Olympian Gabby Douglas has broken through a racial barrier in sports only to be boxed in by old canards about who she is and where she comes from. The more complex story of her family’s influence on her rise on the way to gold deserves to be told.
Gabrielle Douglas, the first black woman to win gold in the gymnastics individual all-around, will not escape the burdens that the spotlight brings – especially when it comes to the media’s portrayal of her family.
To his credit, NBC’s Bob Costas highlighted the historic nature of the win in his closing remarks for the evening after it aired. But his analysis of the significance quickly turned to patting a “post-racial” America on the back: “The barriers have long since been down but sometimes there can be an imaginary barrier based on how one might see oneself,” he opined. Long down? Imaginary barrier? How one might see oneself?
That’s a very odd statement about an expensive sport that continues to be overwhelmingly white. Dominique Dawes blazed the trail in 1996 as the first black athlete (male or female) to win an Olympic medal in gymnastics (she won as part of the US team’s golden performance). And until now, few have followed her to compete in the games.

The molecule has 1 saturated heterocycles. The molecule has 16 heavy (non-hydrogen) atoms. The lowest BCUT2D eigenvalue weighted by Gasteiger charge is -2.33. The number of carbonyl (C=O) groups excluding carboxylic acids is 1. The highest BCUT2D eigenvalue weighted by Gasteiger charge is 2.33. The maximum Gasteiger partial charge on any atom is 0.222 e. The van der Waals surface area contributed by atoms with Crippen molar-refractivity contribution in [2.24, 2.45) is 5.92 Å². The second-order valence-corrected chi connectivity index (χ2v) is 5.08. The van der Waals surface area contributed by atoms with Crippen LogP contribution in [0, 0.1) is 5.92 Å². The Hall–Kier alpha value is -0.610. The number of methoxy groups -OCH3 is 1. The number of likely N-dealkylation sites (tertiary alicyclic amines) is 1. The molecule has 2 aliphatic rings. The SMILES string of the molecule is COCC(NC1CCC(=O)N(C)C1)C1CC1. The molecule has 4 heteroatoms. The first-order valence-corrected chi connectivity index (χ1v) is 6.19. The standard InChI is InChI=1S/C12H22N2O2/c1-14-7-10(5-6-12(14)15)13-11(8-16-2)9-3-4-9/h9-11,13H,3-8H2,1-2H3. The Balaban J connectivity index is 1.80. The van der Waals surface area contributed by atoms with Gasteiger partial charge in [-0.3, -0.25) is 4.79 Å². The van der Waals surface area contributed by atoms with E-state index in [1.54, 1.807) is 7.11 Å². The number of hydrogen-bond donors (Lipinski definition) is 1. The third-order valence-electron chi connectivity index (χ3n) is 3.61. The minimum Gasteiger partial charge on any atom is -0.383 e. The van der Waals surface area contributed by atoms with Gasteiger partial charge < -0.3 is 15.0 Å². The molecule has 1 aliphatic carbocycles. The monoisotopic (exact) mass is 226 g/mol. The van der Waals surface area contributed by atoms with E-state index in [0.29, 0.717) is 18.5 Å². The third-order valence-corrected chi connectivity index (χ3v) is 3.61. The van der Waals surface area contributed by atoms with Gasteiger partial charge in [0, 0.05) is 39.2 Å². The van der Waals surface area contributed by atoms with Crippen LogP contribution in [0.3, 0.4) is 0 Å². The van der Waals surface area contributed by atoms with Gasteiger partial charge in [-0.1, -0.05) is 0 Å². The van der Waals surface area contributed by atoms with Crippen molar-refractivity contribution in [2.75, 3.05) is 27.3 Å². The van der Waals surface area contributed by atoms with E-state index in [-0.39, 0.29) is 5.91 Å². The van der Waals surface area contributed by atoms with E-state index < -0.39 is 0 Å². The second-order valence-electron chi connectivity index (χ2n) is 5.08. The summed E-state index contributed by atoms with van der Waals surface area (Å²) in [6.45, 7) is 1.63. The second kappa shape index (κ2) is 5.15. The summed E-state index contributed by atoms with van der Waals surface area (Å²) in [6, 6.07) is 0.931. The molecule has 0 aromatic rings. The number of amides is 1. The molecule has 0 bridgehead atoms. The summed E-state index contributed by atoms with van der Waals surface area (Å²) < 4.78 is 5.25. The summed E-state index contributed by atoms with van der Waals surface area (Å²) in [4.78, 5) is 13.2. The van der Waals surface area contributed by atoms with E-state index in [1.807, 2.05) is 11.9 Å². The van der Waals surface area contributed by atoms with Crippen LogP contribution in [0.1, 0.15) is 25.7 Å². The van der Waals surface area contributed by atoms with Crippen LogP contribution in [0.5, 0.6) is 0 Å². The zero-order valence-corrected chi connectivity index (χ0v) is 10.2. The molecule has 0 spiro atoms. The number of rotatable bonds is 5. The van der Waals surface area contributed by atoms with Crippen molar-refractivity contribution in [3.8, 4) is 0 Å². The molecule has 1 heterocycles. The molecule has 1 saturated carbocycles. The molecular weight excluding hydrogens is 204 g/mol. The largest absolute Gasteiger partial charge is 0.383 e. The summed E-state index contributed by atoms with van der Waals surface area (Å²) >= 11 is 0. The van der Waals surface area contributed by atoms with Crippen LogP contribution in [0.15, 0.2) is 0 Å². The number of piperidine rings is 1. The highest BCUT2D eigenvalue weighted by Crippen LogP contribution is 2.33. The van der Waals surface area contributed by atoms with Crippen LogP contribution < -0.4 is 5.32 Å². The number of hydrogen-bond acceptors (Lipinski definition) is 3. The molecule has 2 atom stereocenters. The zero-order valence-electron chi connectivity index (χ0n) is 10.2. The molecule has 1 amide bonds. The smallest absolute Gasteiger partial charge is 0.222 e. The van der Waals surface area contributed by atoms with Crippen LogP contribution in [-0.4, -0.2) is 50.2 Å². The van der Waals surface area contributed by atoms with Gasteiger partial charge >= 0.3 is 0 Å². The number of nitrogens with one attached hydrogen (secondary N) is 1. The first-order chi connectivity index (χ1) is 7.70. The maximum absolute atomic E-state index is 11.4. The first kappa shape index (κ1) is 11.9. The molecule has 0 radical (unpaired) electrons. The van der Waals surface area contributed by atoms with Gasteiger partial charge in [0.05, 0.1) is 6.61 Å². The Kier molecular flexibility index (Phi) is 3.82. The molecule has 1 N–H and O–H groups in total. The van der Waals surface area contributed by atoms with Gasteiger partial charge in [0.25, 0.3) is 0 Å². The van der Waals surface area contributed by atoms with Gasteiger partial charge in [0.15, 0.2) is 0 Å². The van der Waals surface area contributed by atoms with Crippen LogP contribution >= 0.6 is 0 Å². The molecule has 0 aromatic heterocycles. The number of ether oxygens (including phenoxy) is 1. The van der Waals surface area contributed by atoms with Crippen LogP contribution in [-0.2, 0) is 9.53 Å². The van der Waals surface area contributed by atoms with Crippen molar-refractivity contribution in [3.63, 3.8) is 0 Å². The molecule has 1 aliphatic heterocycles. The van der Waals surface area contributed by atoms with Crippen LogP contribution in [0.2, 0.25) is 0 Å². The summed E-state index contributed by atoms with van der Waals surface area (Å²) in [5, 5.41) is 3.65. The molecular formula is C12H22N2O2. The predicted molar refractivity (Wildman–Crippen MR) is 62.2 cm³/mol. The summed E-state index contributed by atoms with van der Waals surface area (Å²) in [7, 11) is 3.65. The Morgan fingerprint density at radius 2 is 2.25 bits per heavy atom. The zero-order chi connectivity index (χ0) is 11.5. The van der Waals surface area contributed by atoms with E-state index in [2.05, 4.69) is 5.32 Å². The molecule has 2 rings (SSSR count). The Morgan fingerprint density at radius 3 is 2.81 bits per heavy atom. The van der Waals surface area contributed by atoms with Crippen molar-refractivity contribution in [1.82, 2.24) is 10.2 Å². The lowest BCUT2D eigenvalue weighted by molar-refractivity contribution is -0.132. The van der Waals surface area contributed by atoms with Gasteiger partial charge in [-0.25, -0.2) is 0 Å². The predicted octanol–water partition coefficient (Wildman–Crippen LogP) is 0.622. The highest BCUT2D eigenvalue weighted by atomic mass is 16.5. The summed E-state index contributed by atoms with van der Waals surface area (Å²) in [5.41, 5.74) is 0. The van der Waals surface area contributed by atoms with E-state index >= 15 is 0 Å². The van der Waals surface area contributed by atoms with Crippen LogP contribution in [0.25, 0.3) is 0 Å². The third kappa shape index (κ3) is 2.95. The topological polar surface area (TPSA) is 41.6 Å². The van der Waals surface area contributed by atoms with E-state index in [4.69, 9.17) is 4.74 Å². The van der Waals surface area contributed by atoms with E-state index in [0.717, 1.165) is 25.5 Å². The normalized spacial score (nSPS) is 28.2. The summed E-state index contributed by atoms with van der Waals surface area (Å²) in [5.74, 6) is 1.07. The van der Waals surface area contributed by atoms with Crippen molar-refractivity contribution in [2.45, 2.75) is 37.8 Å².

Gabby did imagine herself very differently, even compared to national team coordinator Marta Karolyi, who just six months ago considered her an “average good gymnast.”
While the media focused attention on her disappointed teammate, Jordyn Wieber, who didn’t make the cut in the all-around competition, Gabby gracefully flew above the razor-thin balance beam, peaking at the right time and in the right place.
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